Eating expired dog food can potentially cause damage to major organs like the liver, kidneys, and pancreas. According to IAMS, toxins from spoiled ingredients in expired food can overwhelm the liver’s ability to filter them out, leading to liver disease or failure over time. The kidneys can also be affected, as they work to eliminate waste products and toxins from the blood. Consuming expired dog food puts extra strain on the kidneys, increasing the risk of kidney disease. Finally, the pancreas may be impacted as well. Ingesting spoiled fats and proteins forces the pancreas to go into overdrive producing digestive enzymes, which can cause inflammation and potentially pancreatitis.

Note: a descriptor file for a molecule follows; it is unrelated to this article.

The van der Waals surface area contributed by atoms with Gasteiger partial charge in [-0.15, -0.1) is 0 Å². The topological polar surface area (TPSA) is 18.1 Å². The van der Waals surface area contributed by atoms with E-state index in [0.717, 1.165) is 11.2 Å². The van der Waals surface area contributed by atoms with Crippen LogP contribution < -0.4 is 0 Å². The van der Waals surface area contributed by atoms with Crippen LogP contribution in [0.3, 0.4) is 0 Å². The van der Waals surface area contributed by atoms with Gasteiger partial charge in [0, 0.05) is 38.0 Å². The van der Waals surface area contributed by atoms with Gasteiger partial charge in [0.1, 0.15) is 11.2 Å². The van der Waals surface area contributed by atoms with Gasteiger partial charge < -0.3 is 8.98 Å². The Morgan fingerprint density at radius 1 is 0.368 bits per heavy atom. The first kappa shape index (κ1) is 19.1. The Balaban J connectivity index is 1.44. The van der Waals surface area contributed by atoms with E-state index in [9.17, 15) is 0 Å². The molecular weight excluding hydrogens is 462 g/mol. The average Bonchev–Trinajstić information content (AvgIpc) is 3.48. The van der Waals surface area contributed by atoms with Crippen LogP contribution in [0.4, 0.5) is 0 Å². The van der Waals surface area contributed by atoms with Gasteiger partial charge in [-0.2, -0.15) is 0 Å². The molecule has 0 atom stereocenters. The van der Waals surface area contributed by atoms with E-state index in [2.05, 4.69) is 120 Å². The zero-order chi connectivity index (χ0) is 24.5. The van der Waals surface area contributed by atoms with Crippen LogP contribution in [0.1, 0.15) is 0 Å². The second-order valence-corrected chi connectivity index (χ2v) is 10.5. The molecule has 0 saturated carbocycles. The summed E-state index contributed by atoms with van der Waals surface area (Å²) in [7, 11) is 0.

One study cited by Whole Dog Journal found that dogs fed expired dry food for just 3 months developed significant organ damage, including to the liver, kidneys, and pancreas. The damage was serious enough to be life-threatening in some cases. This demonstrates how dangerous it can be to feed a dog food that is past its expiration, even for a relatively short period of time. Dog owners should be vigilant about properly storing and rotating dog food, and discarding any that is expired, to protect their pet’s vital organs.


One of the main dangers of feeding expired dog food is toxicity. As the fats in dog food start to spoil, they can produce dangerous compounds called peroxides and free radicals. Peroxides damage cells, proteins and DNA. Free radicals cause oxidative stress which can lead to inflammation and disease.